Youth homelessness in Canada
Age of Canada's Homeless Population
Gender Identity of Homeless Youth
There are between 35,000-40,000 young people that experience homelessness each year in Canada. On any given night there are between 6,000-7,000.
Youth's experience of homelessness
A 2016 survey conducted by the Canadian Observatory on Homelessness found that there are seven key ways in which homeless youth suffer, namely: ongoing housing instability, high levels of chronicity (chronic or episodic homelessness, respectively meaning homeless for over a year or multiple times), nutritional vulnerability, declining mental health, low school participation, unemployment, and criminal victimization.
These experiences feed into one another by creating a cycle of homelessness for an individual that is very difficult to escape. Many individuals repeatedly enter and exit periods of homelessness, attending school, and being employed, but the other challenges homeless youth face can force them away from achieving their goals in these areas.
differences between youth and adult homelessness
Homelessness for both youth and adult populations pose a significant problem to Canadian society. Homeless youth, however, face different challenges than adults. Homeless youth usually leave home when they are still dependents, giving them little experience in running their own household.
Additionally, people under the age of 25 are continually undergoing significant developmental changes (physical, cognitive, emotional, and social). Experiences that individuals have at this age can be formative and have an impact on their future decision-making, social relationships, inclusion, and educational/employment opportunities.
Homeless youth often lack family and financial support, and do not have adequate knowledge or experience to navigate systems in place and access supports. Life on the streets can exacerbate these problems, as youth attempt to find work and housing, possibly for the first time.
Youth at Horizons
Average age: 19
Average Level of completed education: Grade 10
Average length of stay: 3 months
Youth may stay at Horizons anywhere from one night to a year. It is common for youth entering our shelter to have undiagnosed or untreated mental health issues.
Causes of Youth Homelessness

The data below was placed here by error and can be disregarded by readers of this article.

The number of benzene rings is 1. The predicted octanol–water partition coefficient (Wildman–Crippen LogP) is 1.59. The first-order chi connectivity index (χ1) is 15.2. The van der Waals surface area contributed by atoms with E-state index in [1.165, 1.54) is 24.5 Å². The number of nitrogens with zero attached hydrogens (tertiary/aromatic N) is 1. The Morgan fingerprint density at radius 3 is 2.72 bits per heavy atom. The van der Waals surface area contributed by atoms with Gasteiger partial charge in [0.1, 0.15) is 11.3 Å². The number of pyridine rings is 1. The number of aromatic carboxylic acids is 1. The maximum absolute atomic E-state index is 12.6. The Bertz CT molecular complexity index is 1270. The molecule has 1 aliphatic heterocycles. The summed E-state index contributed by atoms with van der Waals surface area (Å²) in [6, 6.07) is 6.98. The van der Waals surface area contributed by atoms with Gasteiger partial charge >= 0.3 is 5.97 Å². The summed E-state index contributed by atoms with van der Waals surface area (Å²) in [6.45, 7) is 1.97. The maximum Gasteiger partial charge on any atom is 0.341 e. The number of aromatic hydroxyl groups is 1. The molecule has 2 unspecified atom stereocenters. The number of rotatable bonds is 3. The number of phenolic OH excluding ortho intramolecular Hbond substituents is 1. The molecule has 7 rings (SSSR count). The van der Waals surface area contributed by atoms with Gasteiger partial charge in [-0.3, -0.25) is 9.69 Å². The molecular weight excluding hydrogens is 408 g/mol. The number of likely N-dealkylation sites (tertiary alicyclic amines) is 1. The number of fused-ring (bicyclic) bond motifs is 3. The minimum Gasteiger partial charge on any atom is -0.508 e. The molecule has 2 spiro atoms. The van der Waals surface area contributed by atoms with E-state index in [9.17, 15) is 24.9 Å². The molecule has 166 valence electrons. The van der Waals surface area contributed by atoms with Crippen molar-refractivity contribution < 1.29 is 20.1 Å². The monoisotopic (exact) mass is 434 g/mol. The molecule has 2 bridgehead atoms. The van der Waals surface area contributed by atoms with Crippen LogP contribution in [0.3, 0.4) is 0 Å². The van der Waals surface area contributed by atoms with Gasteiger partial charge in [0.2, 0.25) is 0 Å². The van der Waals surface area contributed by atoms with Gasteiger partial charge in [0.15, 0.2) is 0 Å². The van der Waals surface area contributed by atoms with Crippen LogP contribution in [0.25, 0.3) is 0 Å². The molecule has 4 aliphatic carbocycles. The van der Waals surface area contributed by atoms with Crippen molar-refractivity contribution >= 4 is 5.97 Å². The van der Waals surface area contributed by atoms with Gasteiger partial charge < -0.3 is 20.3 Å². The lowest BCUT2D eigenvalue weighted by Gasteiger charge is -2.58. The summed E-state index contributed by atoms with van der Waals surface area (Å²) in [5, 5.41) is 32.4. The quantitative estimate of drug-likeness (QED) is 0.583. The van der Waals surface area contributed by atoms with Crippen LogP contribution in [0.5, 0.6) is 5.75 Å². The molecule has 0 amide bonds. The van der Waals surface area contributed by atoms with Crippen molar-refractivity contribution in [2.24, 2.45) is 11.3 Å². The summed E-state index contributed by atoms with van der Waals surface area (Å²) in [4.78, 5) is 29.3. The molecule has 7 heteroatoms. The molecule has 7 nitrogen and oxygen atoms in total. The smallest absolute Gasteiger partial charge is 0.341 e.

Every individual's path to homelessness is unique and complex. Individual factors may include:
Family Conflict: 92% of homeless youth in one survey said that conflict with their parents/caregivers was a factor that contributed to their eventual homelessness, while 72% reported it was a major cause.
Mental Health/Addiction Issues: These issues could be most prominent in the individual, or their family or caregivers. Many individuals have experienced such issues prior to becoming homeless, with 14.8% of youth in one survey having attempted suicide prior to becoming homeless. The trials of homelessness only exacerbate such issues, with 8% of respondents having attempted suicide after becoming homeless, 71.7 % reporting difficulties sleeping, and almost 75% experiencing feelings of depression several times each week.
Abuse: Almost 60% of homeless youth surveyed reported either physical, emotional, and sexual abuse as being a factor that contributed to their eventual homelessness.
Average Rent for 2-bedroom apartment ($CAD)
Rental Vacancy rate (%)
The structure of some of our social and economic systems play a large part in contributing to youth homelessness as well.
Lack of affordable housing, particularly in the City of Toronto, leaves homeless youth facing the challenges of a low vacancy rate and little low-cost housing. Moreover, homeless youth may find themselves subject to discrimination based on age or past need for income assistance.
Lack of employment opportunities, particularly for youth with low levels of education, is a structural factor contributing to youth homelessness as well. Opportunities available are generally only part time, seasonal, low wage, and without benefits.
The above list of factors is by no means extensive. Being a member of a marginalized group can significantly increase one's likelihood of experiencing homelessness as well. These groups include (but are not limited to):
- LGBTQ2S individuals
- Indigenous/First Nations individuals
- Members of racialized communities
- Refugees/newcomers to Canada
- Individuals living in poverty
- Youth that have aged out of Child Protective Services
A. Noble, J.Donaldson, S. Gaetz, S. Mirza, I. Coplan, D. Fleischer (2014): Finding Home: Youth Homelessness in York Region. Toronto: The Homeless Hub Press.
Stephen Gaetz, Bill O’Grady, Sean Kidd & Kaitlin Schwan. (2016). Without a Home: The National Youth Homelessness Survey. Toronto: Canadian Observatory on Homelessness Press.